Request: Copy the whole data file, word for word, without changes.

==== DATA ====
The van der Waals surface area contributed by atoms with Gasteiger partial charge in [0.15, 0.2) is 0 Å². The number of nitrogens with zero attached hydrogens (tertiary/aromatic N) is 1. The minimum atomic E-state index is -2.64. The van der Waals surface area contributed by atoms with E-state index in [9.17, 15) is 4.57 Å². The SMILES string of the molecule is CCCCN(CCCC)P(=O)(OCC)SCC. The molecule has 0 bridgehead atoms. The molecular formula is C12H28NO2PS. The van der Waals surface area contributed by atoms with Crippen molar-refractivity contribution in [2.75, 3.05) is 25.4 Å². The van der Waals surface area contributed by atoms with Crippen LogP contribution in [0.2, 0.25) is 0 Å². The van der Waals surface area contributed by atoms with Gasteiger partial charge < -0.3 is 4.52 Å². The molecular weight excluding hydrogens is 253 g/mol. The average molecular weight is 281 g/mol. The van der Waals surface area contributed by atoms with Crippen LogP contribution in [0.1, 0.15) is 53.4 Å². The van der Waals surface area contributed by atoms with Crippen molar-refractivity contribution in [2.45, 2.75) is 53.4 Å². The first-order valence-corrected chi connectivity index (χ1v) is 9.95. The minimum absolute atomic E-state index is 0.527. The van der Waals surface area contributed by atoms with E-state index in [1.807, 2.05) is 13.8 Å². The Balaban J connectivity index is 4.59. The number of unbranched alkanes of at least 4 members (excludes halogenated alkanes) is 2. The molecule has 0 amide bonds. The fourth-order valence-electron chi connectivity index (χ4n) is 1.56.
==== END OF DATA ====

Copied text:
The van der Waals surface area contributed by atoms with Gasteiger partial charge in [0.15, 0.2) is 0 Å². The number of nitrogens with zero attached hydrogens (tertiary/aromatic N) is 1. The minimum atomic E-state index is -2.64. The van der Waals surface area contributed by atoms with E-state index in [9.17, 15) is 4.57 Å². The SMILES string of the molecule is CCCCN(CCCC)P(=O)(OCC)SCC. The molecule has 0 bridgehead atoms. The molecular formula is C12H28NO2PS. The van der Waals surface area contributed by atoms with Crippen molar-refractivity contribution in [2.75, 3.05) is 25.4 Å². The van der Waals surface area contributed by atoms with Crippen LogP contribution in [0.2, 0.25) is 0 Å². The van der Waals surface area contributed by atoms with Gasteiger partial charge < -0.3 is 4.52 Å². The molecular weight excluding hydrogens is 253 g/mol. The average molecular weight is 281 g/mol. The van der Waals surface area contributed by atoms with Crippen LogP contribution in [0.1, 0.15) is 53.4 Å². The van der Waals surface area contributed by atoms with Crippen molar-refractivity contribution in [2.45, 2.75) is 53.4 Å². The first-order valence-corrected chi connectivity index (χ1v) is 9.95. The minimum absolute atomic E-state index is 0.527. The van der Waals surface area contributed by atoms with E-state index in [1.807, 2.05) is 13.8 Å². The Balaban J connectivity index is 4.59. The number of unbranched alkanes of at least 4 members (excludes halogenated alkanes) is 2. The molecule has 0 amide bonds. The fourth-order valence-electron chi connectivity index (χ4n) is 1.56.